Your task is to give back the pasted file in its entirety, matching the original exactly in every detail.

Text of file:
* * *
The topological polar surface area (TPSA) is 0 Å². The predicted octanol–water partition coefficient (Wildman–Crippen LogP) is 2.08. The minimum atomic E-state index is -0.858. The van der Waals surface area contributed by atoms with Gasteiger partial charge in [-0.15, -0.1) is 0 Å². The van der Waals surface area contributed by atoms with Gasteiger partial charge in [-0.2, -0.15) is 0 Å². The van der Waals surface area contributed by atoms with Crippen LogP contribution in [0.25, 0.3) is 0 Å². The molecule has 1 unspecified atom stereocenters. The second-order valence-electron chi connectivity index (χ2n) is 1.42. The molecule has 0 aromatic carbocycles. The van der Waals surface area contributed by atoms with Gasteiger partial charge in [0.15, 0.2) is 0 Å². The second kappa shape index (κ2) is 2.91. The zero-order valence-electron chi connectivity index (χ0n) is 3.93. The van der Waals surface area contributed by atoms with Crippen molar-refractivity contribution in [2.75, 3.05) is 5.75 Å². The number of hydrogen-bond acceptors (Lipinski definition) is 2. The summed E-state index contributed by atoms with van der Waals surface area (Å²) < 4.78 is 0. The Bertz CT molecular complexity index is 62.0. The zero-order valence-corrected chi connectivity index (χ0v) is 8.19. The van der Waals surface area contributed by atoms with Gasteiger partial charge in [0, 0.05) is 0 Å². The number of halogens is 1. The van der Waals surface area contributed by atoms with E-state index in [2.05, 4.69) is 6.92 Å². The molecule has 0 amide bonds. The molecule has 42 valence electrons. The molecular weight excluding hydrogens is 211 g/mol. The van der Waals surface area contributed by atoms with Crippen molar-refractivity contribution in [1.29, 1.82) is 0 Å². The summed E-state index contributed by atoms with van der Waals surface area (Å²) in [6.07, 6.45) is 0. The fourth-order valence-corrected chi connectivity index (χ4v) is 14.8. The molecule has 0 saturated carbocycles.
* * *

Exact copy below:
The topological polar surface area (TPSA) is 0 Å². The predicted octanol–water partition coefficient (Wildman–Crippen LogP) is 2.08. The minimum atomic E-state index is -0.858. The van der Waals surface area contributed by atoms with Gasteiger partial charge in [-0.15, -0.1) is 0 Å². The van der Waals surface area contributed by atoms with Gasteiger partial charge in [-0.2, -0.15) is 0 Å². The van der Waals surface area contributed by atoms with Crippen LogP contribution in [0.25, 0.3) is 0 Å². The molecule has 1 unspecified atom stereocenters. The second-order valence-electron chi connectivity index (χ2n) is 1.42. The molecule has 0 aromatic carbocycles. The van der Waals surface area contributed by atoms with Gasteiger partial charge in [0.15, 0.2) is 0 Å². The second kappa shape index (κ2) is 2.91. The zero-order valence-electron chi connectivity index (χ0n) is 3.93. The van der Waals surface area contributed by atoms with Crippen molar-refractivity contribution in [2.75, 3.05) is 5.75 Å². The number of hydrogen-bond acceptors (Lipinski definition) is 2. The summed E-state index contributed by atoms with van der Waals surface area (Å²) < 4.78 is 0. The Bertz CT molecular complexity index is 62.0. The zero-order valence-corrected chi connectivity index (χ0v) is 8.19. The van der Waals surface area contributed by atoms with Gasteiger partial charge in [0, 0.05) is 0 Å². The number of halogens is 1. The van der Waals surface area contributed by atoms with E-state index in [2.05, 4.69) is 6.92 Å². The molecule has 0 amide bonds. The molecule has 42 valence electrons. The molecular weight excluding hydrogens is 211 g/mol. The van der Waals surface area contributed by atoms with Crippen molar-refractivity contribution in [1.29, 1.82) is 0 Å². The summed E-state index contributed by atoms with van der Waals surface area (Å²) in [6.07, 6.45) is 0. The fourth-order valence-corrected chi connectivity index (χ4v) is 14.8. The molecule has 0 saturated carbocycles.